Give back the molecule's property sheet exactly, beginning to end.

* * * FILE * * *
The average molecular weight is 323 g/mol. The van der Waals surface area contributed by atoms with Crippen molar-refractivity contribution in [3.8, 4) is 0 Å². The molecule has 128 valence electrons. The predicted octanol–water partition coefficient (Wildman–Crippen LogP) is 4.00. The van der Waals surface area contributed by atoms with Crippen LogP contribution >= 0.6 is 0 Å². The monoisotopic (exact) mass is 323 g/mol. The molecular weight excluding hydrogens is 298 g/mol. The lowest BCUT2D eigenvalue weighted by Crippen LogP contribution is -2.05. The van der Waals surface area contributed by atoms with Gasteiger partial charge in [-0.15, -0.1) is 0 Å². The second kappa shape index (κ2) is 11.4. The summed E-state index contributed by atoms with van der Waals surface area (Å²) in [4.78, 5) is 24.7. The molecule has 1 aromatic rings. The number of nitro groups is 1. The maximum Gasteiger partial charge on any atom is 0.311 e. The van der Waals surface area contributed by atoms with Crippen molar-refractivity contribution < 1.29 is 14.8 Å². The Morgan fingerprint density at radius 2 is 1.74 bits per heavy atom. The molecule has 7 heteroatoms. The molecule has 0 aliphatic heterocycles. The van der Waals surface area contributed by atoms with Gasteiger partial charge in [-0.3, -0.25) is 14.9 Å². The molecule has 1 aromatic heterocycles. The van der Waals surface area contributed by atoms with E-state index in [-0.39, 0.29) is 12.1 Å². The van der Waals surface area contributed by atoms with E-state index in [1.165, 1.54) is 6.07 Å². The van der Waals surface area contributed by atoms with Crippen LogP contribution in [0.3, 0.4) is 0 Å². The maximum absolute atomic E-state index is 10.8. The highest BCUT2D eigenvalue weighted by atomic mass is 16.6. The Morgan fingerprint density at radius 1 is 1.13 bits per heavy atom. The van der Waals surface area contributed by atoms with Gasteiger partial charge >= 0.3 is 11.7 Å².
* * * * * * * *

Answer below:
The average molecular weight is 323 g/mol. The van der Waals surface area contributed by atoms with Crippen molar-refractivity contribution in [3.8, 4) is 0 Å². The molecule has 128 valence electrons. The predicted octanol–water partition coefficient (Wildman–Crippen LogP) is 4.00. The van der Waals surface area contributed by atoms with Crippen LogP contribution >= 0.6 is 0 Å². The monoisotopic (exact) mass is 323 g/mol. The molecular weight excluding hydrogens is 298 g/mol. The lowest BCUT2D eigenvalue weighted by Crippen LogP contribution is -2.05. The van der Waals surface area contributed by atoms with Gasteiger partial charge in [-0.15, -0.1) is 0 Å². The second kappa shape index (κ2) is 11.4. The summed E-state index contributed by atoms with van der Waals surface area (Å²) in [4.78, 5) is 24.7. The molecule has 1 aromatic rings. The number of nitro groups is 1. The maximum Gasteiger partial charge on any atom is 0.311 e. The van der Waals surface area contributed by atoms with Crippen molar-refractivity contribution < 1.29 is 14.8 Å². The Morgan fingerprint density at radius 2 is 1.74 bits per heavy atom. The molecule has 7 heteroatoms. The molecule has 0 aliphatic heterocycles. The van der Waals surface area contributed by atoms with Gasteiger partial charge in [-0.3, -0.25) is 14.9 Å². The molecule has 1 aromatic heterocycles. The van der Waals surface area contributed by atoms with E-state index in [-0.39, 0.29) is 12.1 Å². The van der Waals surface area contributed by atoms with E-state index in [1.165, 1.54) is 6.07 Å². The van der Waals surface area contributed by atoms with Crippen LogP contribution in [0.3, 0.4) is 0 Å². The maximum absolute atomic E-state index is 10.8. The highest BCUT2D eigenvalue weighted by atomic mass is 16.6. The Morgan fingerprint density at radius 1 is 1.13 bits per heavy atom. The van der Waals surface area contributed by atoms with Gasteiger partial charge >= 0.3 is 11.7 Å².